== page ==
World Class: If there is one phrase that gets bandied around quite often in Atlanta, particularly in the arts and culture community, it’s this one. Sometimes it feels like Atlantans are so obsessed with becoming “world class” that they don’t see how much of our city is already there.
At its most basic, “world class” simply means of or among the best in the world. But how do you even measure or judge such a grand and abstract concept? For this column, I’d first like to propose two distinct ways of determining what institutions are world class. Second, I will show which arts and cultural organizations in Atlanta are already at this level.
The first and most basic way to determine if something is world class is to ask if there is nothing else like it in the world. In this measure, the canals of Venice, the street food of Mexico City, and the Cowboy Poetry Gathering of Elko, Nevada are all “world class”—you can’t find anything else like these anywhere in the world.
So, what about Atlanta? Do we have anything that you can’t find anywhere else in the world? YES! First, The Center for Puppetry Arts is bigger and more comprehensive that any puppetry museum in the world. This is an example of a specifically world class institution. More generally, Atlanta’s history of incubating civil rights has created a legacy of world class institutions. These include The National Center for Civil and Human Rights and the King Center. These institutions speak to a world class history you’ll only find in Atlanta.
The second way to define world-class, and one that is often overlooked, are institutions that foster international dialogue and exchange with their programs. When our arts and cultural organizations bring in leaders from around the world, or send their own creative professionals abroad…that is distinctly world class. Why is this measure so important? International exchange is how you build a world class city. We have to make Atlanta a place for world leaders to convene if we want to make our city “world class.”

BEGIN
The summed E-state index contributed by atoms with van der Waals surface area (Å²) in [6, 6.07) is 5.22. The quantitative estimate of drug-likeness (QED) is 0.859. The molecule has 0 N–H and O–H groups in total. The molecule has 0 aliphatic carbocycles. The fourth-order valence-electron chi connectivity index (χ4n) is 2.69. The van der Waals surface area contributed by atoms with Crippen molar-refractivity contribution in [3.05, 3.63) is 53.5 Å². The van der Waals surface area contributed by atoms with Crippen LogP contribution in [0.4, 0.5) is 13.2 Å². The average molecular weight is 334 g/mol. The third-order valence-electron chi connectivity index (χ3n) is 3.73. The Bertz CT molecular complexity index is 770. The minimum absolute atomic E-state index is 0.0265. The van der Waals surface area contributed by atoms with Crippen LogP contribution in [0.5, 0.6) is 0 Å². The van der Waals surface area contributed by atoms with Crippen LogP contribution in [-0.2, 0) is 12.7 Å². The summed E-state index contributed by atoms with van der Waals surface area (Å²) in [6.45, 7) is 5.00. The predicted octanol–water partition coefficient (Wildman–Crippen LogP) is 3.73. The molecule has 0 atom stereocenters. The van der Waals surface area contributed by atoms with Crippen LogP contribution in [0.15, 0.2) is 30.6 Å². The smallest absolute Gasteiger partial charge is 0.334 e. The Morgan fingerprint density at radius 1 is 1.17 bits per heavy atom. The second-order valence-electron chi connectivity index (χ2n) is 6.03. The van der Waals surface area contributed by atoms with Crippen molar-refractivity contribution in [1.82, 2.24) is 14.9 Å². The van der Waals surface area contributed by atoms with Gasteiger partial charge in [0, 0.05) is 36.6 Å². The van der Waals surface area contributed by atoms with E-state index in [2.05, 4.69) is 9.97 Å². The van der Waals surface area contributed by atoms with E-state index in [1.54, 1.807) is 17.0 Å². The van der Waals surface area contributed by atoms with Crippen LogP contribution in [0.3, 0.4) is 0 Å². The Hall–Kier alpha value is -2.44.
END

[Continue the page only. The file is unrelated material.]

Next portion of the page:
This type of international dialogue doesn’t have to be big, complicated, or expensive. For our part at
Dad’s Garage (a leading improv and comedy theatre in Atlanta), we foster world class dialogue in both directions. Over the past year we’ve brought in performers from Canada, Norway, and Greece to perform, share their craft, and help us create new and exciting work. We send our performers to these same countries to share our improv formats, which are now performed all over the world. We are sought after in the international improv festival circuit, examples from the past year include appearances in Toronto, Edmonton, Athens (Greece not Georgia), and Amsterdam. When we travel, folks around the world know about Dad’s Garage and are excited to see us perform. That’s world class.
So many other organizations in Atlanta are doing this same kind of world class work. 7 Stages recently fostered artistic exchange between Atlanta and Israel, brought in Dutch artists to train their youth program, and sent their company abroad to perform. Marcia Wood Gallery partnered with Midtown Alliance to bring in German artists Venske and Spanle to create “Autoeater.” Of course, The Woodruff, especially the High Museum and Symphony, regularly bring in international artists. We are a world class city.
As Atlanta continues to grow and become even more awesome, I hope we can see and embrace all the great work we are already doing. Even if we have chip on our shoulder about this subject, I hope more arts and culture institutions in Atlanta will foster international dialogue because this will build our presence as a world class city.
Featured photo: Venske and Spanle, with thanks to Marcia Wood Gallery. The photo was featured on this Midtown Alliance article.